They looked at one another and howled. "You ought to make us," one of them said.

The other dropped a comment about Joslyn's smallish boobs. "The bitch needs a gob of silicone under those titties, don't she?"

The coup de grace came when one of them stepped closer and hooked a finger inside her top in an effort to pull it off. Something inside me exploded. In a split second, my fist collided with his nose. He went down, blood gushing. When his buddy moved in, I lunged forward and tackled him. My weight training served me well. He couldn't move in my vice-like grip, especially when I slipped from behind and began to choke him, a hold you see in mixed martial arts. Instead of waiting for him to tap out, I choked him out. The nose bleeder looked like he was through as well; the fight, like his blood, went out of him. Slowly, he got up and backed away. The first thing his buddy saw upon coming to was the sole of my foot sitting on his head, ready to stomp if required. "I'm done, okay, I'm done," he muttered. After I let him up, we watched them both slink away.

It took me awhile to process what just took place. It felt like an out of body experience, felt as if somebody else had put these guys down. A sense of empowerment came over me. Joslyn hugged me. "So much for the cowardly lion," she said. "You were wonderful, a total man, man." At last, the sense of shame that had dogged me for years, lifted.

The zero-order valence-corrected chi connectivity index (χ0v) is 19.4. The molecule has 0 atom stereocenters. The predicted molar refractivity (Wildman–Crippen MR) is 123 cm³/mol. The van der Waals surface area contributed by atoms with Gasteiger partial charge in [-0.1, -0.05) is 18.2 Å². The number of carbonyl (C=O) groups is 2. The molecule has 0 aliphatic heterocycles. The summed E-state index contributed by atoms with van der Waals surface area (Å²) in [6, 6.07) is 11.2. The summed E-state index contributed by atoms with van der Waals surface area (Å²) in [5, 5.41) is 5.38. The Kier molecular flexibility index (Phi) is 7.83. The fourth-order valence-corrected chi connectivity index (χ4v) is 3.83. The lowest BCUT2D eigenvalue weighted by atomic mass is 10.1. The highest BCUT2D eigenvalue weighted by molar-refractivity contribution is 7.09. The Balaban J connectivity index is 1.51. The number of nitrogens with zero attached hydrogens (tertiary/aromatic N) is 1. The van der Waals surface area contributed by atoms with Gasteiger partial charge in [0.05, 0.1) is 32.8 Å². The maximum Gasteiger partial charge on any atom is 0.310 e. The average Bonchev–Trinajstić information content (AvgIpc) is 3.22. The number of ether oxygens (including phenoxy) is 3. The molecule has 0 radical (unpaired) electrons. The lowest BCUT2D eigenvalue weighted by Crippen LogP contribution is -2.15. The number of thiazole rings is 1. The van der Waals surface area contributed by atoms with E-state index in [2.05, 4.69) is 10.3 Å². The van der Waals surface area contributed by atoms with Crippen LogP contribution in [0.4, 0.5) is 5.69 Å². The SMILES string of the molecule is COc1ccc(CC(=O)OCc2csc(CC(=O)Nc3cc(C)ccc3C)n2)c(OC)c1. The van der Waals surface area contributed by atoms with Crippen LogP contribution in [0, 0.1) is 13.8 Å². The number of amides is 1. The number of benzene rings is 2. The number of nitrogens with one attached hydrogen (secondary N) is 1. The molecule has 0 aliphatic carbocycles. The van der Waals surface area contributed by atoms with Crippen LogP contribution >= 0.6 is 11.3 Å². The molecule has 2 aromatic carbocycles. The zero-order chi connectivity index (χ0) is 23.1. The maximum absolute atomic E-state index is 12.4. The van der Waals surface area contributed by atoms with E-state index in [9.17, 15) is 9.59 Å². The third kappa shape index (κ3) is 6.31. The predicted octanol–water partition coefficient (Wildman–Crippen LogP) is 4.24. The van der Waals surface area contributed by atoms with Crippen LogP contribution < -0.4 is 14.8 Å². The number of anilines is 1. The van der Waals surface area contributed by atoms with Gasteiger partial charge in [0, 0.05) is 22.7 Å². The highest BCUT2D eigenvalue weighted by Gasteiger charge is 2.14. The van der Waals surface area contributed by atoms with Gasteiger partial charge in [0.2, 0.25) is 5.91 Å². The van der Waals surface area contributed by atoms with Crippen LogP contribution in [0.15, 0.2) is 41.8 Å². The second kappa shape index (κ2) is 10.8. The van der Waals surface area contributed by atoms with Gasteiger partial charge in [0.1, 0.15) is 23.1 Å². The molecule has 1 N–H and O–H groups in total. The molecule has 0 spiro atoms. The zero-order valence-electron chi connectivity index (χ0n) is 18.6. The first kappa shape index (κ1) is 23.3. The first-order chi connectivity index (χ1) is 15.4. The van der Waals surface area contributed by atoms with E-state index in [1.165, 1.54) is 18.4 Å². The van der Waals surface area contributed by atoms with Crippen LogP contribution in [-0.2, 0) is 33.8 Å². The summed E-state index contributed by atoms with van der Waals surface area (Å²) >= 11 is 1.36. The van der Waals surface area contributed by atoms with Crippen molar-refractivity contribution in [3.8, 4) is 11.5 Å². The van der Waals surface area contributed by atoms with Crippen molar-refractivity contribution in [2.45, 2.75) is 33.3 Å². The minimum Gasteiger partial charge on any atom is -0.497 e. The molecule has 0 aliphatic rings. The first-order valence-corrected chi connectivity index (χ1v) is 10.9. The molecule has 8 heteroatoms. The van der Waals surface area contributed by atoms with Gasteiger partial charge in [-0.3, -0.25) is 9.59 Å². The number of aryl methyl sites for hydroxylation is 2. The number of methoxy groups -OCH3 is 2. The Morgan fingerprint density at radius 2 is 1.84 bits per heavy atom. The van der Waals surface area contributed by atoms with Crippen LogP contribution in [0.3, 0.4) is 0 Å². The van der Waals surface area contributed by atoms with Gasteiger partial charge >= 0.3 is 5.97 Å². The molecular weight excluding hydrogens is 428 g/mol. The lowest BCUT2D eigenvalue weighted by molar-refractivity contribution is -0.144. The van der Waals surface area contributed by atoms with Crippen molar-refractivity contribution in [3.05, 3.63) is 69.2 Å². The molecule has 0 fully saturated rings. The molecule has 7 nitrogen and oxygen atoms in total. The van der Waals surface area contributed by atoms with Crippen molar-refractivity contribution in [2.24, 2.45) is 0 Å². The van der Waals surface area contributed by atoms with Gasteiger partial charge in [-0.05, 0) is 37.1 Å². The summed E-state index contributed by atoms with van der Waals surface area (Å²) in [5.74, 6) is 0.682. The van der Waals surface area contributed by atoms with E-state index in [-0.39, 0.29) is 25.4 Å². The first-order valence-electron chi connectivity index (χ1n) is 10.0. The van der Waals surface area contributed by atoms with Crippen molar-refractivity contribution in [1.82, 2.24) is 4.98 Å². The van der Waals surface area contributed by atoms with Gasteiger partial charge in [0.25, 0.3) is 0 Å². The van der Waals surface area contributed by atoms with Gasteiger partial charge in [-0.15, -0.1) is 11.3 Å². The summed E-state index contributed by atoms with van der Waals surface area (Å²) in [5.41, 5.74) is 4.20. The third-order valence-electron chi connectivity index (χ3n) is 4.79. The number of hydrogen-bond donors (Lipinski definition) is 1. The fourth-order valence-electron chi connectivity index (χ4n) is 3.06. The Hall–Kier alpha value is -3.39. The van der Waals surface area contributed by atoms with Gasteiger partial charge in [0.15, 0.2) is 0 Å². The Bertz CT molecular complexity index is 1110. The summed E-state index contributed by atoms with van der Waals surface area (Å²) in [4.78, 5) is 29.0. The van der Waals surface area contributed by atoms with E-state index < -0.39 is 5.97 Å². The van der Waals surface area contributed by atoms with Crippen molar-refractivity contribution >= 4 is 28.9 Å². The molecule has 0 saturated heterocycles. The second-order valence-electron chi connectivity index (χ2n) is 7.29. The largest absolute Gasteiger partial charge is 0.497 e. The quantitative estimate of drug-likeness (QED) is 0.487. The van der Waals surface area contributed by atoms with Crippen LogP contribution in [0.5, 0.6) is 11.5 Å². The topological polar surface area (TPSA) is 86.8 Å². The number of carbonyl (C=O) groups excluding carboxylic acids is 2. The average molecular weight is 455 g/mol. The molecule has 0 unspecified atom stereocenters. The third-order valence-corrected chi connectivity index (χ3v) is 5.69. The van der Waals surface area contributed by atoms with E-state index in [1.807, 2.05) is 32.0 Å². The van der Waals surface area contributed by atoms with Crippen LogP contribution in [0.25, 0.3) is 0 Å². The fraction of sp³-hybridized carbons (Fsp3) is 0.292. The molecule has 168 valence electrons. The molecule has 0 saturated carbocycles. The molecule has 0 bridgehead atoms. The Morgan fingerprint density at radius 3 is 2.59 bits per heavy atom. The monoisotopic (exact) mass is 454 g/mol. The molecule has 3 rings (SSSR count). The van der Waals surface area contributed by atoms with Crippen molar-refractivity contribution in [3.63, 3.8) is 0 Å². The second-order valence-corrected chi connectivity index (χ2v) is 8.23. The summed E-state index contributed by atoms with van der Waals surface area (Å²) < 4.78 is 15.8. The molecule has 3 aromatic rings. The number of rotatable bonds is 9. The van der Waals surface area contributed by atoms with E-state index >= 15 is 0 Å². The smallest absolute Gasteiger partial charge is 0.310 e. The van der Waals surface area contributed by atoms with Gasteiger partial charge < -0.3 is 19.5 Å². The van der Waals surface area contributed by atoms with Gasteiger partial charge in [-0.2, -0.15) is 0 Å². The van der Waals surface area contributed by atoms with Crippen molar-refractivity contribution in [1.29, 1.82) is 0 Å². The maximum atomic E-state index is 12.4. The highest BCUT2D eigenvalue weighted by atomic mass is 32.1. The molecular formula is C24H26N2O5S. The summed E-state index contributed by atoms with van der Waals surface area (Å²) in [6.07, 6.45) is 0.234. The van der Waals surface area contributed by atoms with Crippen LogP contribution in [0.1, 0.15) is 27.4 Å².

Respect, as they say, is earned, including self-respect. The wuss in me died that day. Finally, I felt deserving of a quality woman such as Joslyn. Discussing the incident a few years into our marriage, she said, "Had you wimped-out that day on the beach, in light of the Arkady thing, I might have stopped seeing you. But you stood up for me. You became my hero. You've been my hero ever since."

Written by: trigudis

Please Rate This Submission:

Story Tags: coward, redemption, non-erotic, no sex

Category: Non-Erotic Stories